With one of their two first-round picks, the Minnesota Vikings should be in the market for an upgrade at defensive tackle. Ohio State’s Johnathan Hankins is great value at the No. 25 overall pick, and could be exactly what they need on their interior defensive line.
Hankins is a big, powerful nose tackle with good quickness and penetration ability for his size. He can be both a space-eater and a disruptive force inside next to Kevin Williams, which the Vikings have not had since Pat Williams’ 2011 departure broke up the “Williams Wall.”
26. Green Bay Packers: Tyler Eifert, TE, Notre Dame
With Jermichael Finley returning to Green Bay next season, tight end is not a major position of need for the Packers. That said, chances are good he will not be back after the 2013 season, the Packers could use another weapon in their passing offense and Eifert’s value is tough to pass up late in Round 1.
Eifert is a very good all-around tight end prospect, a dynamic downfield receiving weapon with great size, athleticism and catching ability. Drafting him would allow the Packers to use more of a two-tight end set following the loss of Greg Jennings at wide receiver, and he is arguably the best prospect available on the board.
27. Houston Texans: DeAndre Hopkins, WR, Clemson
The Houston Texans need a legitimate No. 2 option at wide receiver opposite Andre Johnson. Clemson’s DeAndre Hopkins would be a very good fit, and good value late in Round 1.
Hopkins is a very skilled receiver who runs great routes, has great hands, is physical and goes up and gets the football. He has good size and athleticism, and would give Matt Schaub another go-to receiving weapon while helping to draw multiple coverages away from Johnson with a reliable intermediate target who does a great job of getting open.
28. Denver Broncos: Manti Te’o, ILB, Notre Dame
The Denver Broncos should be looking to strengthen their interior run defense, and one way they can do that is by upgrading at middle linebacker. Notre Dame inside linebacker Manti Te’o is great value late in the first round, and could be the physical run-stopper the Broncos need to lead their defensive front seven.
While he disappointed by coming into the combine smaller than expected at only 241 pounds, he is a sound run-stopper who fills holes well and will make plays in space. With overblown off-field issues aside, Te’o is one of the best players available at this point in the draft and worth a late first-round pick.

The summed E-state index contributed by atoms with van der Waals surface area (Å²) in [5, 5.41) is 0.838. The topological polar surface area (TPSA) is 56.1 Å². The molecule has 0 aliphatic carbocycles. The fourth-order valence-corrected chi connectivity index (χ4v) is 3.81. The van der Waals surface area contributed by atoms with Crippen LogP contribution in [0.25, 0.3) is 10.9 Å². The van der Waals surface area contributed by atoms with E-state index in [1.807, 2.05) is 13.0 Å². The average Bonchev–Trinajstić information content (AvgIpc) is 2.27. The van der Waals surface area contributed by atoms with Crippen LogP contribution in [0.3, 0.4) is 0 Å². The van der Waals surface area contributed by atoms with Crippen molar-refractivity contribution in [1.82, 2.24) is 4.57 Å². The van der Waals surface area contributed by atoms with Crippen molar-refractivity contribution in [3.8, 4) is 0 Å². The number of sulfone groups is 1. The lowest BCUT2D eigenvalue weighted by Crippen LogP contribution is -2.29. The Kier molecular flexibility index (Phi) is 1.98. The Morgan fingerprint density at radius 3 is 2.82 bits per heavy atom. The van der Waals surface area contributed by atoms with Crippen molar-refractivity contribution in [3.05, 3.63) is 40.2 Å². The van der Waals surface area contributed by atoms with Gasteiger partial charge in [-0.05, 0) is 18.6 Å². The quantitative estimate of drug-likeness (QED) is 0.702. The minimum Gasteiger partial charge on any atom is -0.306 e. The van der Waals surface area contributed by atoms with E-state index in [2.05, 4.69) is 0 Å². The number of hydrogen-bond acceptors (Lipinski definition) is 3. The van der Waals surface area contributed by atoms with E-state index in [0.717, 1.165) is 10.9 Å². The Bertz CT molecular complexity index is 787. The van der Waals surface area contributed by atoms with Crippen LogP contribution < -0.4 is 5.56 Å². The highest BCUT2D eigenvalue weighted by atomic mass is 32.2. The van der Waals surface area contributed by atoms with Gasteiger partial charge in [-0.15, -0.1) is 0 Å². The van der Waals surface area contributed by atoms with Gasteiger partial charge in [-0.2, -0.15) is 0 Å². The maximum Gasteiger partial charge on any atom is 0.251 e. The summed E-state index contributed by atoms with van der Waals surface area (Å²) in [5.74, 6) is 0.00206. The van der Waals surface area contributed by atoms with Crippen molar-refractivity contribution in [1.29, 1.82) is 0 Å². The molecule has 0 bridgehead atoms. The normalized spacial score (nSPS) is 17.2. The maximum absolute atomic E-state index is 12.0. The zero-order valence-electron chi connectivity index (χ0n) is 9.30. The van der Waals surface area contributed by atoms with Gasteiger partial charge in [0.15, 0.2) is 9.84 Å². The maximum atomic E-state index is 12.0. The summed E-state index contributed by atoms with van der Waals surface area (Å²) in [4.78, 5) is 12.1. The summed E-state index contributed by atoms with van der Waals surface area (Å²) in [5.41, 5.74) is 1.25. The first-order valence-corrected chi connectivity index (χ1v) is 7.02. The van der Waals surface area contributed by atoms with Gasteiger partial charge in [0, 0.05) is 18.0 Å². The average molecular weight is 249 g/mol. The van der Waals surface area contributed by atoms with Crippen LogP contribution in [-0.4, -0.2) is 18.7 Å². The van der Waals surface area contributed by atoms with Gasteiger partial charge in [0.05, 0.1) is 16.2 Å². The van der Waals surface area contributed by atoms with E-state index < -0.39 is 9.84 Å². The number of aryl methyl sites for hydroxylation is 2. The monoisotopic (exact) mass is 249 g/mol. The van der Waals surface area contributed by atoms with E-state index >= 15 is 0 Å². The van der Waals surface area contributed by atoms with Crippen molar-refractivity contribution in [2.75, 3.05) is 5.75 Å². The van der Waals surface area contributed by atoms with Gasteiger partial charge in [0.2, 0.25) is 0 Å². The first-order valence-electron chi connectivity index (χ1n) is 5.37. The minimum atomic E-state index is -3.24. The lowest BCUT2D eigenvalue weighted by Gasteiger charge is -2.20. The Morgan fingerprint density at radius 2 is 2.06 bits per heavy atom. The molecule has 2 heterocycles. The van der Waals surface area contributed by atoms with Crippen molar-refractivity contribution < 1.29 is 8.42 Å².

PROJECTED TRADE: The New England Patriots trade the No. 29 overall selections to the Philadelphia Eagles for the No. 35 and No. 101 overall selections.
29. Philadelphia Eagles (from New England Patriots): E.J. Manuel, QB, Florida State
The New England Patriots and Philadelphia Eagles are notorious draft trading partners, and while that may no longer be the case with a new head coach in Philadelphia, this is a trade that would make sense for both parties.
Assuming the Patriots end up with restricted free agent wide receiver Emmanuel Sanders, their third-round pick will go to the Pittsburgh Steelers, which would leave the Patriots with no picks in Rounds 3-6. The Patriots would be smart to trade down to pick up an additional draft choice, while the Eagles have multiple options if they move up.
The Eagles need to continue rebuilding their secondary, and there is a lot of talent available on the board at cornerback and safety who would be worth trading up to select. An even more likely reason for them to trade up, however, would be to draft Florida State quarterback E.J. Manuel.
If there is one quarterback in this draft worth taking a chance on for Chip Kelly and the Eagles, it would be Manuel, who would be a good fit for Kelly’s offense as a big, athletic quarterback who can run the read option effectively. His stock is on the rise to where a team could easily jump ahead of them at the top of Round 2 to draft Manuel, making a move up to secure Manuel a real possibility if the Eagles see him as the right fit at quarterback.
30. Atlanta Falcons: Desmond Trufant, CB, Washington
The loss of Brent Grimes leaves the Falcons very thin at the cornerback position. Washington’s Desmond Trufant would be a good choice, as a rising prospect with the potential to be the No. 1 cornerback the Falcons need to replace Grimes, start opposite Samuel and give them a real playmaker at the cornerback position.
Trufant is a quickly-rising prospect with good size, athleticism, physical play and coverage instincts, and is the best in zone coverage among the top cornerbacks available.
31. San Francisco 49ers: Jamar Taylor, CB, Boise State
The San Francisco 49ers need to continue rebuilding their secondary, and with a run on cornerbacks starting late in Round 1, they should use their late first-round pick to select the best cornerback available in Boise State’s Jamar Taylor.
A physical cornerback who excels in press man coverage, Taylor would be a very good fit and upgrade in the 49ers’ defensive scheme.
PROJECTED TRADE: The Baltimore Ravens trade the No. 32 overall selection to the Buffalo Bills for the No. 41, No. 105 and No. 143 overall selections.
32. Buffalo Bills (from Baltimore Ravens): Robert Woods, WR, USC
The Baltimore Ravens are a prime suspect to trade down in this situation, with no clear-cut first-round selection on the board and a chance to trade down and get better value on a player in Round 2. Meanwhile, having traded down earlier in the draft, the Buffalo Bills would be smart to move up and secure their chance to select USC’s Robert Woods.
The Bills need to add another playmaker at wide receiver, and Woods is great value at the end of Round 1 while adding him to pair with Barkley would be keeping a highly-effective combination together while helping to accelerate Barkley’s acclimation to the offense.
Woods is a very good wide receiver who runs terrific routes, has great hands, is physical and gets open consistently. He is a very good fit to pair opposite Steve Johnson as a possession receiver who has the open-field running ability to be a playmaker in his own right.